1. Calming the troops─if people are nervous about blogs, consider avoiding the term blog and call it an ideaboard or some other non-technical and non-threatening name.
  2. Security and compliance—build the blog behind the corporate firewall and “establish rules of engagement,” so that proper social and legal etiquette is not violated and passive-aggressive behavior or “web rage” is mitigated.
  3. Start small—“blogs catch on virally, when you need to introduce the idea to the right test group, which will evangelize the idea to the rest of the enterprise.”
  4. Tagging—have people “tag their posts with keywords that will help later with search and discovery needs.”

From an EA perspective, blogs are not a substitute for email; we need email (some of us desperately, like a morning cup of joe), but blogs are a great complementary tool for participatory communications that involve discussion type interaction by more than two users or for capturing enterprise knowledge and making it available for discovery. Also, blogs are a tool that gives a voice to people, who may otherwise remain part of the silent masses; people feel freer to express themselves in blogs, and through freedom of expression comes advancement of ideas, greater buy-in, and better enterprise decision-making.

>Email and Enterprise Architecture

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How many emails a day is enough?

The Wall Street Journal, 27 November 2007 reports that we are all being inundated with email and it is only going to get worse.

On average, the corporate email user received 126 messages a day last year, up 55% from 2003.

Moreover, “by 2009, workers are expecting to spend 41% of their time just managing emails.”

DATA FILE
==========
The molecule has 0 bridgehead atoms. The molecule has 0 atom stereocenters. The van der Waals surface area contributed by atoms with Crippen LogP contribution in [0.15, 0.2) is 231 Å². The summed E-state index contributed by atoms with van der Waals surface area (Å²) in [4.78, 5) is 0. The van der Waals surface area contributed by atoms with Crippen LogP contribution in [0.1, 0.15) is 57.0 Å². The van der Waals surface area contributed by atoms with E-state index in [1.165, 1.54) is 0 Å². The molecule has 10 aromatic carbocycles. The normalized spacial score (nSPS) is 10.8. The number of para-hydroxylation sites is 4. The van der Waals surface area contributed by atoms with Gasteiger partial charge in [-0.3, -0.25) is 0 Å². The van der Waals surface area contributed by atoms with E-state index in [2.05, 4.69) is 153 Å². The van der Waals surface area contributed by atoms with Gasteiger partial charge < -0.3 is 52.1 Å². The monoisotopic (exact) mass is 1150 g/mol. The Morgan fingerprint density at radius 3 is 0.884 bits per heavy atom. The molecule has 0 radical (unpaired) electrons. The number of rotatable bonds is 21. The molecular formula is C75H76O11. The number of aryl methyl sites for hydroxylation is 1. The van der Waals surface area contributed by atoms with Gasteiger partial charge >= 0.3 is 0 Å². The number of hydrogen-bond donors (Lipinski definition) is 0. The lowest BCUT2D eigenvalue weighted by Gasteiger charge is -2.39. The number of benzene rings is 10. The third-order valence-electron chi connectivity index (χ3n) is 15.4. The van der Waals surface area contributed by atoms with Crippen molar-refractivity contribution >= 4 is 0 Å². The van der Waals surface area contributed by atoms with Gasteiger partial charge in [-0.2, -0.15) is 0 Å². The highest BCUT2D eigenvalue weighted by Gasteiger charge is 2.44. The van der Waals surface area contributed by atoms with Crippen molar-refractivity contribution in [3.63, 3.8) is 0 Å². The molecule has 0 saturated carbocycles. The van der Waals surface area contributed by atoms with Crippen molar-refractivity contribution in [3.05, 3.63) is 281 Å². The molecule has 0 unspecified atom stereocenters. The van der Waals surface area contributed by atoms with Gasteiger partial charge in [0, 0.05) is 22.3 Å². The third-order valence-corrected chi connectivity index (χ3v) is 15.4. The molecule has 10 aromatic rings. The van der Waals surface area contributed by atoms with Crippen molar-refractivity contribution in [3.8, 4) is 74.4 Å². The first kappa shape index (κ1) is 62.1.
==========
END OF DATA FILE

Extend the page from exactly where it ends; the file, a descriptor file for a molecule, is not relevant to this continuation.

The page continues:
Further, by 2011, the average number of corporate emails sent and received per person, per day is expected to hit 228!

According to Microsoft, users fall into two general categories for how they handle all the email:

  1. Filers—“strive to have an empty inbox at the end of the day”
  2. Pilers—“the super-messy desk people. They’ve got 5,000 emails in their inbox, most of them unread”

One new novel architecture approach to help manage email is based on a product from Seriosity, as follows:

“Attent™ with Serios™ is an enterprise productivity application inspired by multiplayer online games. It tackles the problem of information overload in corporate email using psychological and economic principles from successful games. Attent creates a synthetic economy with a currency (Serios) that enables users to attach value to an outgoing email to signal importance. It gives recipients the ability to prioritize messages and a reserve of currency that they can use to signal importance of their messages to others. Attent also provides a variety of tools that enable everyone to track and analyze communication patterns and information exchanges in the enterprise.” (www.seriosity.com)

So for example, users may get 100 serios at the start of the week, and they get more when others send them messages. They allocate these serios to each message they send. “A message asking some if he or she wants to go out for lunch might carry a value of three ‘serios’ of virtual currency; [while] a message about an important customer with an urgent problem might get 30 serios. In this way, we try “to get people to send fewer message, or just more relevant ones.”

From a User-centric EA perspective, having senders designate the importance of messages is a wonderful idea to help receivers gauge relative importance and need to read. This is an improvement over the basic Microsoft Outlook capability that enables users to simply mark something with a “!” as important or not.

The Seriosity product is a good example of how technology can meet emerging business requirements, even when it involves managing hundreds of emails a day.